An introduction to machine learning in Rubix ML using the famous Iris dataset and the K Nearest Neighbors classifier.
A lightweight introduction to machine learning in Rubix ML using the famous Iris dataset and the K Nearest Neighbors algorithm. By the end of this tutorial, you'll know how to structure a project, instantiate a learner, and train it to make predictions on some test data.
- Difficulty: Easy
- Training time: Less than a minute
Clone the project locally using Composer:
$ composer create-project rubix/iris
- PHP 7.4 or above
The Iris dataset consists of 50 samples for each of three species of Iris flower - Iris setosa, Iris virginica, and Iris versicolor (pictured below). Each sample is comprised of 4 measurements or features - sepal length, sepal width, petal length, and petal width. Our objective is to train a K Nearest Neighbors (KNN) classifier to determine the species of Iris flower from a set of unknown test samples using the Iris dataset. Let's get started!
The first step is to extract the Iris dataset from the
dataset.ndjson file in our project folder into our training script. You'll notice that we've provided the Iris dataset in CSV (Comma-separated Values) format as well. This is strictly for convenience in case you wanted to view the dataset in your favorite spreadsheet software. To instantiate a new Labeled dataset object we'll pass an NDJSON extractor pointing to the dataset file in our project folder to the
fromIterator() factory method. The factory uses the last column of the data table for the labels and the rest of the columns for the values of the sample features. We'll call this our training set.
Note: The source code for this example can be found in the train.php file in project root.
use Rubix\ML\Datasets\Labeled; use Rubix\ML\Extractors\NDJSON; $training = Labeled::fromIterator(new NDJSON('dataset.ndjson'));
Next, we'll set aside 10 random samples that we'll use later to make some example predictions and score the model. The
randomize() method on the dataset object will handle shuffling the data to ensure randomness and the
take() method pulls the first n rows from the training set and puts them into a separate dataset object. We do this because we want to test the model on samples that it hasn't been trained with.
$testing = $dataset->randomize()->take(10);
Next, we'll instantiate the K Nearest Neighbors classifier and choose the value of the
k hyper-parameter. Hyper-parameters are constructor parameters that effect the behavior of the learner during training and inference. KNN is a distance-based algorithm that finds the k closest samples from the training set and predicts the label that is most common. For example, if we choose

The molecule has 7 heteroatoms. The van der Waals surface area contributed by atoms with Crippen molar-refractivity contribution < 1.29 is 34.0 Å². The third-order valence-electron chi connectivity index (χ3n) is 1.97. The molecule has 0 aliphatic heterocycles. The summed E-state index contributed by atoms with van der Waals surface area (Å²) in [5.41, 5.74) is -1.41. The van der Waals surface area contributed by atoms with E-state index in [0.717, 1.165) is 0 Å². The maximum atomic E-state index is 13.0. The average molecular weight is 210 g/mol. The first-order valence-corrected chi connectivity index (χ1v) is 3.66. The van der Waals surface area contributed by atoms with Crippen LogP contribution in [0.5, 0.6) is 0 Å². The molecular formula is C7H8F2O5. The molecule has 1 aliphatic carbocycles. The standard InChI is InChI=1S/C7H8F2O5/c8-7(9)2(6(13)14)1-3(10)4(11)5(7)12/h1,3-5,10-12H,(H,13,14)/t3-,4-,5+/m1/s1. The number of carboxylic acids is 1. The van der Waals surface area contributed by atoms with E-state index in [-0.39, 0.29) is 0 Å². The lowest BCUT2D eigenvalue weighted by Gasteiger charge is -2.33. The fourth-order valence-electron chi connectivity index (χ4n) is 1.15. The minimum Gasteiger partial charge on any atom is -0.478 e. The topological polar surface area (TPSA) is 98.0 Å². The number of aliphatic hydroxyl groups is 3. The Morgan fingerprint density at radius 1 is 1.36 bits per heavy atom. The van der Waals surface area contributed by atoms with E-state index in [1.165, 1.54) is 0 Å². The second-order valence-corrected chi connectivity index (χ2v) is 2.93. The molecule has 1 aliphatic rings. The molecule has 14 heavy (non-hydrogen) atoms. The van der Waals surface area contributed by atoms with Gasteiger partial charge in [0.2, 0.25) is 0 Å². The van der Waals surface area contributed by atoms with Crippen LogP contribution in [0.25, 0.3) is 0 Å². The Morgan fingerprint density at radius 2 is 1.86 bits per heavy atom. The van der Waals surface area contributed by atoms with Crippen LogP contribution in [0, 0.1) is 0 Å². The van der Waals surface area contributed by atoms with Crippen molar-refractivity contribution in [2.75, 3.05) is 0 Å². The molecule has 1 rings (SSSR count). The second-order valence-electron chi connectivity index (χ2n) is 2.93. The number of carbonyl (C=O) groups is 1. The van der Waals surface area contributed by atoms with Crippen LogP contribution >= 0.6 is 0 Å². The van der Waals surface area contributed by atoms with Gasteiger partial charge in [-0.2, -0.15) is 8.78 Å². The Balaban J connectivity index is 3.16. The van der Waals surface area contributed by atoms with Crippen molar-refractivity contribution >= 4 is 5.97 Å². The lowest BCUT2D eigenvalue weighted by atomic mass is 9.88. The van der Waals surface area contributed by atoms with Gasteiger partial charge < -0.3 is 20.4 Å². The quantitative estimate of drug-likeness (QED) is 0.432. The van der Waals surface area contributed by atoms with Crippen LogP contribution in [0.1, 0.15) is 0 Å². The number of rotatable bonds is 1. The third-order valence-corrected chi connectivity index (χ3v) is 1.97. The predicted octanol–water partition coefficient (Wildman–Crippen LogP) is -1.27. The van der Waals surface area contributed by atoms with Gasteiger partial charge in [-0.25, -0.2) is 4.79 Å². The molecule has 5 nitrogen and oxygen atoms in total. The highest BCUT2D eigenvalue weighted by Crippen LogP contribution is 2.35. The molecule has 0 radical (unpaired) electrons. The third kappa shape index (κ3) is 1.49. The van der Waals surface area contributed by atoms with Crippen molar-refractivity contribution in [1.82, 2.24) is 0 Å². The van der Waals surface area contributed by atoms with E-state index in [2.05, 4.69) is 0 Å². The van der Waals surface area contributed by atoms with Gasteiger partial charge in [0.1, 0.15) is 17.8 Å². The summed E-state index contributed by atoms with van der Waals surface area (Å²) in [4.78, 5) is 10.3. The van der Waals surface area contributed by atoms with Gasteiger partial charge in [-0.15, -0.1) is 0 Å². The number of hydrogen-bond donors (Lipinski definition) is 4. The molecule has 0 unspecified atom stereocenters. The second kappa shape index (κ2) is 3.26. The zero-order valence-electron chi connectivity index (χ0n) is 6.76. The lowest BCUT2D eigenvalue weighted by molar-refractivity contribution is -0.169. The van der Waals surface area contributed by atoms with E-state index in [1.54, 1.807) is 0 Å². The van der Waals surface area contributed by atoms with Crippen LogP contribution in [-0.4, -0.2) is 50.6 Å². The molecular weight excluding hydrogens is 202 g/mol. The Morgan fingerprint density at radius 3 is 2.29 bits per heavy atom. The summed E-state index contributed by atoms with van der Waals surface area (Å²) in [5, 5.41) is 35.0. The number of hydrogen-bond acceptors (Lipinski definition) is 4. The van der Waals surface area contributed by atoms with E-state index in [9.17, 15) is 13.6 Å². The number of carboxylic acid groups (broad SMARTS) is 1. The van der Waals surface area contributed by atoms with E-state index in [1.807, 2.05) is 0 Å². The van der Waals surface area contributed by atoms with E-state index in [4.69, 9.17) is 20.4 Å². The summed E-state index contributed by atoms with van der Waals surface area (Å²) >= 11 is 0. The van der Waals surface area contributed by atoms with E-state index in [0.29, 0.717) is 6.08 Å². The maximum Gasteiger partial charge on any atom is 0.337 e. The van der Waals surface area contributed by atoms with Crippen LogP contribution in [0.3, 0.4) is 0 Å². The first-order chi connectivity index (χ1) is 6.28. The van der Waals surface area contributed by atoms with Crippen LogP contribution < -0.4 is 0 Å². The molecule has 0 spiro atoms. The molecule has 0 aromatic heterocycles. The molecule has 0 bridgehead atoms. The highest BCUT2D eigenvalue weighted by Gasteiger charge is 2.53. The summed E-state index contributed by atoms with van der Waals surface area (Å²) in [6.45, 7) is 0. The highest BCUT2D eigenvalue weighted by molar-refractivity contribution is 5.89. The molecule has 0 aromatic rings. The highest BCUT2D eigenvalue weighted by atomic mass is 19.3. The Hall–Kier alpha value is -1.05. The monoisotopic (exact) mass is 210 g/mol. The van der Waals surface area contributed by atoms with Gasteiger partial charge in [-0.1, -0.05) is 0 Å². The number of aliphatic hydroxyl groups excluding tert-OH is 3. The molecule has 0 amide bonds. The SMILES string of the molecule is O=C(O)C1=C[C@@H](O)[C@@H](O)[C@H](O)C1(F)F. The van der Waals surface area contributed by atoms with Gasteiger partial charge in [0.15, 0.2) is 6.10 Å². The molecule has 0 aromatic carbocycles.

k equal to 5, then we may get 4 labels that are
Iris setosa and 1 that is
Iris virginica. In this case, the estimator would predict Iris-setosa because that is the most common label. To instantiate the learner, pass the value of hyper-parameter
k to the constructor of the learner. Refer to the docs for more info on KNN's additional hyper-parameters.
use Rubix\ML\Classifiers\KNearestNeighbors; $estimator = new KNearestNeighbors(5);
Now, we're ready to train the learner by calling the
train() method with the training set we prepared earlier.
With the model trained, we can make predictions using the testing data by calling the
predict() method on the testing set.
$predictions = $estimator->predict($testing);
During inference, the KNN algorithm interprets the features of the samples as spatial coordinates and uses the distance between samples to determine the most similar samples from the data it has already seen. From the visualization below, the features of each species of Iris flower form distinct clusters that can be learned by the K Nearest Neighbors algorithm.
We can test the model generated during training by comparing the predictions it makes to the ground-truth labels from the testing set. We'll need to choose a cross validation Metric to output a score that we'll interpret as the generalization ability of our newly trained estimator. The Accuracy is a simple classification metric that ranges from 0 to 1 and is calculated as the number of correct predictions to the total number of predictions. To obtain the accuracy score, pass the predictions we generated from the model earlier along with the labels from the testing set to the
score method on the metric instance.
use Rubix\ML\CrossValidation\Metrics\Accuracy; $metric = new Accuracy(); $score = $metric->score($predictions, $testing->labels());
Now you're ready to run the training script from the command line.
Congratulations on completing the introduction to machine learning in PHP with Rubix ML using the Iris dataset. Now you're ready to experiment on your own. For example, you may want to try different values of
k or swap out the default Euclidean distance kernel for another one such as Manhattan or Minkowski.
Creator: Ronald Fisher Contact: Michael Marshall Email: (1) MARSHALL%PLU '@' io.arc.nasa.gov
- R. A. Fisher. (1936). The use of multiple measurements in taxonomic problems.
- Dua, D. and Graff, C. (2019). UCI Machine Learning Repository [http://archive.ics.uci.edu/ml]. Irvine, CA: University of California, School of Information and Computer Science.